Senior saw investment as a 'safe bet'
Oct 09 2012
Senior Helen Dubas was a widow with a $12,000 debt when she says she was advised three years ago to re-mortgage her Royal Oak home to raise $100,000 for an investment that seemed like a sure thing.
The goal was to get enough of a return on the money to pay off the line of credit. Instead, she lost the $100,000 and now struggles to pay the $400 monthly interest on her debt.
The investment was in the Bethel Community Baptist Church being built in Sidney. Her financial planner said it would yield a 12 per cent return, Dubas said. The 73-year-old is one of about 100 Islanders who lost hundreds of thousands of dollars in the community-care complex - including a church, seniors care facility and daycare.
"I knew that they were desperate for seniors' care beds, so this seemed like a safe bet," Dubas said.
"It wasn't something like an offshore deal. It was here, built in Sidney and associated with a church.
Would you not think that was a safe investment?"
Her husband, Sam Dubas, 70, had been director of the James Bay Lodge, where he worked until he died in 2006. In his later years, he used the services of Victoria financial planner David Michaels, owner-operator of the now defunct Michaels Wealth Management, which closed last year.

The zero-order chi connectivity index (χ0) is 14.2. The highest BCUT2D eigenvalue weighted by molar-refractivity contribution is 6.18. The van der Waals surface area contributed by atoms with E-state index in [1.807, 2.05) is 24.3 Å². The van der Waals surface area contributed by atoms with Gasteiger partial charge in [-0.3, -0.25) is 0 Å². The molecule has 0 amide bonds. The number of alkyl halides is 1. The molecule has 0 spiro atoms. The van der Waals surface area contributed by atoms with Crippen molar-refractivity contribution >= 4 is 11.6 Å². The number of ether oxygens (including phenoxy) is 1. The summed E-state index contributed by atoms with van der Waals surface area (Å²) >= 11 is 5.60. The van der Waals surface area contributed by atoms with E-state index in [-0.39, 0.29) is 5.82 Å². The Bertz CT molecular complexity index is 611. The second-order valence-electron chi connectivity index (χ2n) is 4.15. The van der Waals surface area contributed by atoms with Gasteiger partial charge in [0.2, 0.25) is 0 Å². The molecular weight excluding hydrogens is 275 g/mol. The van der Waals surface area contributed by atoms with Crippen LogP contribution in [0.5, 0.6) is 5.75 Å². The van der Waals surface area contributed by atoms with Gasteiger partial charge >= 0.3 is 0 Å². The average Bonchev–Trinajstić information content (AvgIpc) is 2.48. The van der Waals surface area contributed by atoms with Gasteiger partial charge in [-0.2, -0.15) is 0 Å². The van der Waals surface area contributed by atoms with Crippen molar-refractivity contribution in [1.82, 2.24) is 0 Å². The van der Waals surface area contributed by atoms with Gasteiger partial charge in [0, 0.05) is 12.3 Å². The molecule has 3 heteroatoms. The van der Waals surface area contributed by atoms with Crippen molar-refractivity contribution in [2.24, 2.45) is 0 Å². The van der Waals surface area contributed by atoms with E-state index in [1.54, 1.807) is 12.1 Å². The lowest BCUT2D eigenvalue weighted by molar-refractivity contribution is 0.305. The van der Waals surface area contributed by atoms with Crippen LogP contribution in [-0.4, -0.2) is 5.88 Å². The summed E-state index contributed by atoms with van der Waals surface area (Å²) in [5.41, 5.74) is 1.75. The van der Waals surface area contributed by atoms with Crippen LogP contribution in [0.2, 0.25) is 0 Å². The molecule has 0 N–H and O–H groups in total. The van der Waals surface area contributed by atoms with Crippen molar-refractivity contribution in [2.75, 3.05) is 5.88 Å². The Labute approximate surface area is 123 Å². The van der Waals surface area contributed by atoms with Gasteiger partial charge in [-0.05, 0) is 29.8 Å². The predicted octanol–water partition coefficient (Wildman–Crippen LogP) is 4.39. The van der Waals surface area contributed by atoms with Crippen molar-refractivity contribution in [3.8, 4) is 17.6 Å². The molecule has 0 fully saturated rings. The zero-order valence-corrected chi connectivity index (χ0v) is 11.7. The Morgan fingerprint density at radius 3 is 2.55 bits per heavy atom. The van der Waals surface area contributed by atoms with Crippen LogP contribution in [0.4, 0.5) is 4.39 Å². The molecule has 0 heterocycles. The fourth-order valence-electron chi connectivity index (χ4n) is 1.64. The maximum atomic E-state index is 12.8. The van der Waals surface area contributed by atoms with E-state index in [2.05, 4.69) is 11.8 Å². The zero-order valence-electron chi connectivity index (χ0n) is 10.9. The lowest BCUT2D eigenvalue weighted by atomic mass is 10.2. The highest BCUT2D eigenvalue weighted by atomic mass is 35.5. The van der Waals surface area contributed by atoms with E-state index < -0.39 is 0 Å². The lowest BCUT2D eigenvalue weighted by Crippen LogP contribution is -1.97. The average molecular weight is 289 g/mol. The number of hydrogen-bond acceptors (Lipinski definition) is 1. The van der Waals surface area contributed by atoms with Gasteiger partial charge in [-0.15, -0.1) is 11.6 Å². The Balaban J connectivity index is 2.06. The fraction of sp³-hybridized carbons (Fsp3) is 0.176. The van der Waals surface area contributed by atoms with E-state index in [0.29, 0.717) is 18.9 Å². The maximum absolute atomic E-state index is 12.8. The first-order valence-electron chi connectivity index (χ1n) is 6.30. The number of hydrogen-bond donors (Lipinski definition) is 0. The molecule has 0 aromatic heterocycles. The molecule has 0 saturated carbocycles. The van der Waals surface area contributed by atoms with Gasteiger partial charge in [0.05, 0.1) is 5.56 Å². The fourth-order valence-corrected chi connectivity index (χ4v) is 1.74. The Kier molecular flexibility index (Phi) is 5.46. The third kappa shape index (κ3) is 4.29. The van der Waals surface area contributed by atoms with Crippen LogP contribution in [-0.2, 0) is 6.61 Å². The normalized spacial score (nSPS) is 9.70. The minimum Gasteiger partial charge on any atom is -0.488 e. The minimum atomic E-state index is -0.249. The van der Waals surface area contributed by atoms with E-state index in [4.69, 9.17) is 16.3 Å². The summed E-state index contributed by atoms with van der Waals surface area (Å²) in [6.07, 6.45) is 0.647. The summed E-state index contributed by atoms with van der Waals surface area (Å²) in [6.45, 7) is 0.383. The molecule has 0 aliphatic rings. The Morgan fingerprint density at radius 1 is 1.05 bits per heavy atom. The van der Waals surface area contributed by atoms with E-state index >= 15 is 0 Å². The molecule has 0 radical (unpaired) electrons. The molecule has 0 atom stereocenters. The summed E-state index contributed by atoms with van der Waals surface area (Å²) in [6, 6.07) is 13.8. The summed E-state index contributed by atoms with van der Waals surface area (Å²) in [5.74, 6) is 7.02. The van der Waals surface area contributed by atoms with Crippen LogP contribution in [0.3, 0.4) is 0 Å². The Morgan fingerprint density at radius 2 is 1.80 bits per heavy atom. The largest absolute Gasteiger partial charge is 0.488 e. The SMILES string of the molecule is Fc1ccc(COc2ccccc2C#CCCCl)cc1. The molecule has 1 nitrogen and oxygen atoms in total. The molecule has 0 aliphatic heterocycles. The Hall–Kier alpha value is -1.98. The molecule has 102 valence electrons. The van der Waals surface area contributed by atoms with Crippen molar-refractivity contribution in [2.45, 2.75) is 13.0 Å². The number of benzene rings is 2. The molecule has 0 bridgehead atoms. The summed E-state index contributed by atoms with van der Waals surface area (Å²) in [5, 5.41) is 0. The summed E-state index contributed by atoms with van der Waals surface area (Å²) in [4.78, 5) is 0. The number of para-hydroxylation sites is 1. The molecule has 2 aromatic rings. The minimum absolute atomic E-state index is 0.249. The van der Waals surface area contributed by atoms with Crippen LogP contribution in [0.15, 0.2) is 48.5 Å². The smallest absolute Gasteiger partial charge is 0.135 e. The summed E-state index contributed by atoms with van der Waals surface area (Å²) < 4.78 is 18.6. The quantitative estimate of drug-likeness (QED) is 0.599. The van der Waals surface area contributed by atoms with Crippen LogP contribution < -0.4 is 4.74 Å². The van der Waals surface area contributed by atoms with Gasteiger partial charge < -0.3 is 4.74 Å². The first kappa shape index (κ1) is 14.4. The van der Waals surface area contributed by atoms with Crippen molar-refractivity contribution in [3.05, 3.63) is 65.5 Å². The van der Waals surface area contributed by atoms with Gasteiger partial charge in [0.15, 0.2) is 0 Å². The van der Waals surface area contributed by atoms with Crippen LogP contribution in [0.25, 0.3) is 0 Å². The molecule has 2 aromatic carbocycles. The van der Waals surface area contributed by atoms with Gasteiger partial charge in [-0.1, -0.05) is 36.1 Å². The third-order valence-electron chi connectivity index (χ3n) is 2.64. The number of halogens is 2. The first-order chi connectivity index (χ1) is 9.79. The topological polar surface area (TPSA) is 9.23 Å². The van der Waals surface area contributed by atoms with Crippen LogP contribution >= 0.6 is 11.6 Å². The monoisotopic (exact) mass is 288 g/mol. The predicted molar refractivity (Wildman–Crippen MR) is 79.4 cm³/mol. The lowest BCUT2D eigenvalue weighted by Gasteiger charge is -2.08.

Michaels was registered to sell securities off and on from 1996 to 2006.
It wasn't until a year after Sam Dubas' death, in 2007, that Michaels got into regulatory trouble and was disciplined by the Investment Industry Regulatory Organization of Canada. He was temporarily banned from registration and ordered to pay a $60,000 fine.
"[Sam] had a lot of faith in David," Dubas said.
Michaels, who could not be reached for comment, is now under investigation by the B.C. Securities Commission. Dubas said she has spoken to investigators.
Dubas said her investor profile lists her as wanting "low-risk" investments, but she now realizes a 12 per cent return would likely imply high risk.
"It makes me sound stupid, but I had a financial advisor to keep me safe so I wouldn't get into any of these kind of troubles," Dubas said. "I am a senior and widowed and the reason I chose an advisor is because I didn't want to get involved in all this financial stuff."
Still, Dubas hasn't lost her faith, or her grace. "I still have the three Fs: faith, family and friends," she said. "I think I'm very fortunate."
She could pay off her debt by selling her house but she wants to retain it as a place to gather with her daughters and three grandchildren.
Dubas hopes the people who bought the vacant Bethel building are able to get the seniors-care facility up and running for the community.
"I'm glad to see something finally happening there," Dubas said. "This was such a wonderful facility. It was just an ideal set up and it was associated with the Baptist church."
Despite it all, Dubas has retained her sense of humour. "I made a donation, I should get a receipt," she quipped.
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